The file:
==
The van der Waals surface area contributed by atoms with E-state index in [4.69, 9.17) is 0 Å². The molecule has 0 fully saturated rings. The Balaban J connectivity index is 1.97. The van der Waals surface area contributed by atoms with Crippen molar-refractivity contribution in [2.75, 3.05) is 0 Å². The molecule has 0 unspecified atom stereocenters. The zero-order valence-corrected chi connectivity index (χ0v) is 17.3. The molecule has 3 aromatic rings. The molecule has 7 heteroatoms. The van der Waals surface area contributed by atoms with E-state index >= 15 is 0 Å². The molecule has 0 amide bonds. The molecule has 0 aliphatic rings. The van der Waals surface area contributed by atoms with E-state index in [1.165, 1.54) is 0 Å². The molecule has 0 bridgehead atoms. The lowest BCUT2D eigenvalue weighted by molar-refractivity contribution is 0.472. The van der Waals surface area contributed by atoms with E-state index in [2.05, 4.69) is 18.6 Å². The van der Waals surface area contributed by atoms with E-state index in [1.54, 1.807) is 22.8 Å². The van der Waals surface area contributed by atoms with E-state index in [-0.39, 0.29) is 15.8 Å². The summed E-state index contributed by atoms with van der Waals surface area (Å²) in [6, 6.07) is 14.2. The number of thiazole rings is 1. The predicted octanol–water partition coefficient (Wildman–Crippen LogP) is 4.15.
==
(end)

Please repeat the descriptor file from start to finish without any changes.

The van der Waals surface area contributed by atoms with E-state index in [4.69, 9.17) is 0 Å². The molecule has 0 fully saturated rings. The Balaban J connectivity index is 1.97. The van der Waals surface area contributed by atoms with Crippen molar-refractivity contribution in [2.75, 3.05) is 0 Å². The molecule has 0 unspecified atom stereocenters. The zero-order valence-corrected chi connectivity index (χ0v) is 17.3. The molecule has 3 aromatic rings. The molecule has 7 heteroatoms. The van der Waals surface area contributed by atoms with E-state index >= 15 is 0 Å². The molecule has 0 amide bonds. The molecule has 0 aliphatic rings. The van der Waals surface area contributed by atoms with E-state index in [1.165, 1.54) is 0 Å². The molecule has 0 bridgehead atoms. The lowest BCUT2D eigenvalue weighted by molar-refractivity contribution is 0.472. The van der Waals surface area contributed by atoms with E-state index in [2.05, 4.69) is 18.6 Å². The van der Waals surface area contributed by atoms with E-state index in [1.54, 1.807) is 22.8 Å². The van der Waals surface area contributed by atoms with E-state index in [-0.39, 0.29) is 15.8 Å². The summed E-state index contributed by atoms with van der Waals surface area (Å²) in [6, 6.07) is 14.2. The number of thiazole rings is 1. The predicted octanol–water partition coefficient (Wildman–Crippen LogP) is 4.15.